Often we are faced with a choice of what we want to expose in an image; either the sky or the foreground (as seen below). This is because unlike the performance of our eyes that can take in vast quantities of information at once, our cameras have a limited dynamic range (the difference between the brightest and darkest points). This scenario is classic when shooting indoors and the windows blow out to white, in architecture and travel shots where we want building details but also to expose the sky, or in landscapes where we really want all of the details in both the tree details and sky highlights.
Exposing for the sky
All shadow detail is lost but the sky highlights are maintained.
Exposing for the land
All highlight detail is lost but the land shadows are maintained.
Most cameras these days have a setting built in called HDR (high dynamic range). This setting takes multiple pictures at different brightnesses (exposures) and merges them into a single image; taking the shadow detail from the brighter images and the highlight detail from the darker images.
The problem we sometimes encounter with built in HDR is that the camera can ‘overcook’ the image, where it starts to look incredibly artificial and a little bit too dramatic. This is where learning how to bracket your images and merge them in editing software can be invaluable as you have total control of the end outcome.
1. Activate Bracketing
This will differ from camera to camera so it is best to look it up in your cameras manual but the universal options will be:
1. How many images you want to take
2. The exposure difference between the images (measured in f/ stops)
In the example I have below the settings are 5 images with a 1 stop difference between them. In a scene where the difference between the highlights and the shadows is more dramatic you might choose 3 stops difference between the shots.
2. Stabilise your camera
Because you may end up with some long exposures in your brighter images (a few seconds in some cases) you will want to use a tripod. This will also ensure that each image you take has the exact same composition which makes merging them much easier
3. Aperture Priority with burst mode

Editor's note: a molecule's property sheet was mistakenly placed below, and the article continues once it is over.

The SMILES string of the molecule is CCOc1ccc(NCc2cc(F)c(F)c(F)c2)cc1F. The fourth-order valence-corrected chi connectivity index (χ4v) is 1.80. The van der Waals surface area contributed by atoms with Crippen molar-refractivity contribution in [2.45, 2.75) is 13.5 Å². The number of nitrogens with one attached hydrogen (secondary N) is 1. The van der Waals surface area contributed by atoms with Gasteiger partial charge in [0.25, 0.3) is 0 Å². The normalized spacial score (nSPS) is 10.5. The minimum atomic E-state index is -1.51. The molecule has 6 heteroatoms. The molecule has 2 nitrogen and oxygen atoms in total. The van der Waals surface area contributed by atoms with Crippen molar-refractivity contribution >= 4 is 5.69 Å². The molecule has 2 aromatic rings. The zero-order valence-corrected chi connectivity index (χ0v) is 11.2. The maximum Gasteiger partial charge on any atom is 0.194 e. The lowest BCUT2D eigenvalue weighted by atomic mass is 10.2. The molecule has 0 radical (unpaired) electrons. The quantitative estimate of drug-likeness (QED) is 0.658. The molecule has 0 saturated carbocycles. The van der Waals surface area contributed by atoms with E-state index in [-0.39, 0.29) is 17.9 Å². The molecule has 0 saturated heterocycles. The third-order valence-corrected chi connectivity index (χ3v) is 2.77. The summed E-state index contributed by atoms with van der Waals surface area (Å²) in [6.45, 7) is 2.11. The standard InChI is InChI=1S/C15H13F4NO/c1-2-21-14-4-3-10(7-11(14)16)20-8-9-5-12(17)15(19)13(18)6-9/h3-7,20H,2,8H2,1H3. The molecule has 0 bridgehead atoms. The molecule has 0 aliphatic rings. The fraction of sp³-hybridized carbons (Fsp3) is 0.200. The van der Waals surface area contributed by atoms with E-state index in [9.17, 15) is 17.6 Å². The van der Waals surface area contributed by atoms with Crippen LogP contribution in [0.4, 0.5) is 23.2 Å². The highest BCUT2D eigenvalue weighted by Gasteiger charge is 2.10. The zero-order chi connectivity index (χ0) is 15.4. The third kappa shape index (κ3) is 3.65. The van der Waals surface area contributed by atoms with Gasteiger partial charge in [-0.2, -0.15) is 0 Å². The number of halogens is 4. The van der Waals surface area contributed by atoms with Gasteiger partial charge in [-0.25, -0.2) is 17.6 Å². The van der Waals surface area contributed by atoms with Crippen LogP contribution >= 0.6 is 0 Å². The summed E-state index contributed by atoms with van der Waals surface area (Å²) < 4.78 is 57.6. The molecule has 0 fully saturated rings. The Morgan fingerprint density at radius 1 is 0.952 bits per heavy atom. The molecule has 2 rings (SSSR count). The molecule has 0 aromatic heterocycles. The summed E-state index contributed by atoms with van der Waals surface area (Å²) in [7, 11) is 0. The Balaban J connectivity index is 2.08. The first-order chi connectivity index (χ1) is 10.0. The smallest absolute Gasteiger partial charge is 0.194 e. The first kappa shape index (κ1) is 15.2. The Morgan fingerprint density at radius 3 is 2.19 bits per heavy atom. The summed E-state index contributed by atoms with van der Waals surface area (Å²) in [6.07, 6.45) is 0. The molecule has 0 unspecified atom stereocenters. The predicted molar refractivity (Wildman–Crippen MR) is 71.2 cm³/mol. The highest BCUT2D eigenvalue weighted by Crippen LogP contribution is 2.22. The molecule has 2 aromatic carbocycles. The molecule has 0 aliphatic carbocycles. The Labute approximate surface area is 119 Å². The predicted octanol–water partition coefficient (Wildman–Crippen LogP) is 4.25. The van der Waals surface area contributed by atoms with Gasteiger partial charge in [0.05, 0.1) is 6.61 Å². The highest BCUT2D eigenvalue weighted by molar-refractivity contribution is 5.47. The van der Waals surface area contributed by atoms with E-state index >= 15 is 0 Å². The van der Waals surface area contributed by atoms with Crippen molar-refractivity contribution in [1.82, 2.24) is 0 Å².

Using aperture priority will ensure you have the same depth of field in each shot which will aid in aligning the images later on in post production.
Whilst not absolutely essential, popping your camera into burst mode for shooting will speed up the bracketing. Given scenes can change quickly (cloud formations etc) you want to complete all of the images as close together as possible.
4. Shoot your images!
Clear and simple, take the photos! You will need to hold your finger on the shutter release if you are in burst mode or simply press the shutter 5 times (or however many images you have chosen in your HDR settings). This will give you 5 images of identical composition but with different exposures.
5. Lightroom CC HDR merge
Once you have your images loaded into Lightroom CC, select the set of images that make up your HDR, right click and choose “Merge Photo” then “HDR…”. There are literally thousands of programs that will allow you to merge HDR but this feature is now built into the latest version of Lightroom CC and will merge RAW files into a single .DNG and speed up the editing process. Doing this will give you what I like to call a HDR file with loads more information than a single shot.
In the HDR Merge Preview box, the deghosting options in the editor basically remove parts of each image that may not perfectly line up (think, leaves on trees if there is some wind, not every leaf will line up so it removes unwanted parts of the scene). I usually set this to ‘high’, check the ‘auto-tone’ and ‘auto-align’ options then click Merge!
6. Process or retouch
If you were shooting RAW you will end up with a new file with a .DNG extension (the part that says what kind of file it is). If you were shooting JPEG you will end up with a super-size JPEG. This file will have loads of both shadow and highlight detail and will already be ‘pre-edited’ as we selected ‘auto-tone’ in the previous window.
The real trick when editing or processing HDR is to tread lightly and not go over the top. If it starts to look artificial, you’ve gone too far! Stick to the following sliders for easy editing: